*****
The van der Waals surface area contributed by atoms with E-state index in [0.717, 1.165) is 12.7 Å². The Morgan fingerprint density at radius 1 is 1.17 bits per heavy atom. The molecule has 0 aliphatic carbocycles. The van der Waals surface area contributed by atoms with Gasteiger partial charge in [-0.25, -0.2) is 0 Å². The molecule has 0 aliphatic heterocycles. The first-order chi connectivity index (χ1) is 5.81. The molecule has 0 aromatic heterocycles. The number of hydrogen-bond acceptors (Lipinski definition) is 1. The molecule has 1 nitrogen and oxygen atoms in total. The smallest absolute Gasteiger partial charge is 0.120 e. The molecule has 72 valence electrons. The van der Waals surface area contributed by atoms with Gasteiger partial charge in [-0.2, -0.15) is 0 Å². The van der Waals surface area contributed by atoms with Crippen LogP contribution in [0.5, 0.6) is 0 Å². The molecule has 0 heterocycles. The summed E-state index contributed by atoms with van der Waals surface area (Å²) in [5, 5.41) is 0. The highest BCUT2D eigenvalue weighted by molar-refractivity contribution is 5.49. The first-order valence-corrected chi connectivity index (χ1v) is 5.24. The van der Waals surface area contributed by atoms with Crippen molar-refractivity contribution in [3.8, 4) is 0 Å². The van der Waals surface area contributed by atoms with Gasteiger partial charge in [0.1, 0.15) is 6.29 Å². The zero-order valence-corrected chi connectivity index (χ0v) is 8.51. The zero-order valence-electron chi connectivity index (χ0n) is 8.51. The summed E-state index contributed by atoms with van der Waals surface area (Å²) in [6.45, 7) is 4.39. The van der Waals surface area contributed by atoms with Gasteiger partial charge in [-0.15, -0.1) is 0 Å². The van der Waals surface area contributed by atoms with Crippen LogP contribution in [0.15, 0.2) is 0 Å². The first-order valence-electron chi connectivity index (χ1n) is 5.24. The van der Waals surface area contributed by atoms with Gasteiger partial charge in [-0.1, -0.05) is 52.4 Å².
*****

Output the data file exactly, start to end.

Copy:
The van der Waals surface area contributed by atoms with E-state index in [0.717, 1.165) is 12.7 Å². The Morgan fingerprint density at radius 1 is 1.17 bits per heavy atom. The molecule has 0 aliphatic carbocycles. The van der Waals surface area contributed by atoms with Gasteiger partial charge in [-0.25, -0.2) is 0 Å². The molecule has 0 aliphatic heterocycles. The first-order chi connectivity index (χ1) is 5.81. The molecule has 0 aromatic heterocycles. The number of hydrogen-bond acceptors (Lipinski definition) is 1. The molecule has 1 nitrogen and oxygen atoms in total. The smallest absolute Gasteiger partial charge is 0.120 e. The molecule has 72 valence electrons. The van der Waals surface area contributed by atoms with Gasteiger partial charge in [-0.2, -0.15) is 0 Å². The van der Waals surface area contributed by atoms with Crippen LogP contribution in [0.5, 0.6) is 0 Å². The molecule has 0 heterocycles. The summed E-state index contributed by atoms with van der Waals surface area (Å²) in [5, 5.41) is 0. The highest BCUT2D eigenvalue weighted by molar-refractivity contribution is 5.49. The first-order valence-corrected chi connectivity index (χ1v) is 5.24. The van der Waals surface area contributed by atoms with Crippen molar-refractivity contribution in [3.8, 4) is 0 Å². The van der Waals surface area contributed by atoms with Gasteiger partial charge in [0.1, 0.15) is 6.29 Å². The zero-order valence-corrected chi connectivity index (χ0v) is 8.51. The zero-order valence-electron chi connectivity index (χ0n) is 8.51. The summed E-state index contributed by atoms with van der Waals surface area (Å²) in [6.45, 7) is 4.39. The van der Waals surface area contributed by atoms with Gasteiger partial charge in [-0.15, -0.1) is 0 Å². The van der Waals surface area contributed by atoms with Crippen LogP contribution in [0.15, 0.2) is 0 Å². The first-order valence-electron chi connectivity index (χ1n) is 5.24. The van der Waals surface area contributed by atoms with Gasteiger partial charge in [-0.1, -0.05) is 52.4 Å².